View results securely in your own personal dashboard. Our tests are not a substitute for seeing your doctor, especially if you are suffering symptoms. Our doctors will interpret your results based on the information you have provided, but will not diagnose, consult or provide any treatment. You will be advised to see your doctor for any necessary follow-up action. We will send you your Cryptosporidium Antigen stool test sample collection kit which contains everything you need to take your stool sample in the comfort of your own home. Your Cryptosporidium Antigen test includes 1st class postage and packaging for you to send your stool sample directly to our laboratory for analysis. If you live in an area where you cannot rely on the post or you simply want to ensure that your sample arrives at the laboratory the following day, you may wish to send your stool sample guaranteed next day delivery for extra reassurance. Your stool sample will be analysed at one of our chosen laboratories. You can be assured of fast, accurate results from one of our accredited independent providers of clinical diagnostic tests. Our medical team will comment on out-of-range stool test results and give you follow-up advice where necessary. If you need it, a PDF copy of your Cryptosporidium Antigen test results can be downloaded for your doctor. Secure online account with mymedichecks.com Once you have placed your order you will receive login details to mymedichecks.com where you can manage your account, track your orders and view your Cryptosporidium Antigen test results. Continue reading >>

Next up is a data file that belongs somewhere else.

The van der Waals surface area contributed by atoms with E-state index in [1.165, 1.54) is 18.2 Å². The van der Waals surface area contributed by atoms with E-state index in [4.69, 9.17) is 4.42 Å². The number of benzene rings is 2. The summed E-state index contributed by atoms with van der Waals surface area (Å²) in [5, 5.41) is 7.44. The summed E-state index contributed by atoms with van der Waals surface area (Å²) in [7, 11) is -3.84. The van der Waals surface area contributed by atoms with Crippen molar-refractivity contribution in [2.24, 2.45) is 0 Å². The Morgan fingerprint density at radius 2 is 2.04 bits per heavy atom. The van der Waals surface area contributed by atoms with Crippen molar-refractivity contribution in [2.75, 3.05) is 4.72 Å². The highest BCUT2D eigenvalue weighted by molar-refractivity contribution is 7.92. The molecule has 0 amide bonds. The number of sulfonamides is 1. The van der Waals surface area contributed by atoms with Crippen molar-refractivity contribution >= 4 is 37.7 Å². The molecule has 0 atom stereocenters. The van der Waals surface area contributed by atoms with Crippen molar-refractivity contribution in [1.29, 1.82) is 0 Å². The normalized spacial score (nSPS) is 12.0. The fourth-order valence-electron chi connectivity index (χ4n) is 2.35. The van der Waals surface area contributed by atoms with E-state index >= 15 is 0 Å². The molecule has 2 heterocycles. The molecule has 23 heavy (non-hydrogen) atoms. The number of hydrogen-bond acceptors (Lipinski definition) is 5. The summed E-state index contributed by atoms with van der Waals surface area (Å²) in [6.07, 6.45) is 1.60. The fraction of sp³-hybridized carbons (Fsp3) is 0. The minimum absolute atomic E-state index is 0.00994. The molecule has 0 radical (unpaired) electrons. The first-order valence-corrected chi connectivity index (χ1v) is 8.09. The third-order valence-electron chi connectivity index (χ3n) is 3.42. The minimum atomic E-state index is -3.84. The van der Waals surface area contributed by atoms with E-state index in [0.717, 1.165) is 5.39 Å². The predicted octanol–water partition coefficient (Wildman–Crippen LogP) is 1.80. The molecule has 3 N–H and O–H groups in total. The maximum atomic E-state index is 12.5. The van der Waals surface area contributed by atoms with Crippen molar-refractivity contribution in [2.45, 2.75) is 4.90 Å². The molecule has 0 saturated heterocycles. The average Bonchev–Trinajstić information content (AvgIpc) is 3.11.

Detection Of Cryptosporidium - Specific Coproantigen In Human Immunodeficiency Virus/acquired Immunodeficiency Syndrome Patients By Using A Commercially Available Immunoenzymatic Assay

Detection Of Cryptosporidium - Specific Coproantigen In Human Immunodeficiency Virus/acquired Immunodeficiency Syndrome Patients By Using A Commercially Available Immunoenzymatic Assay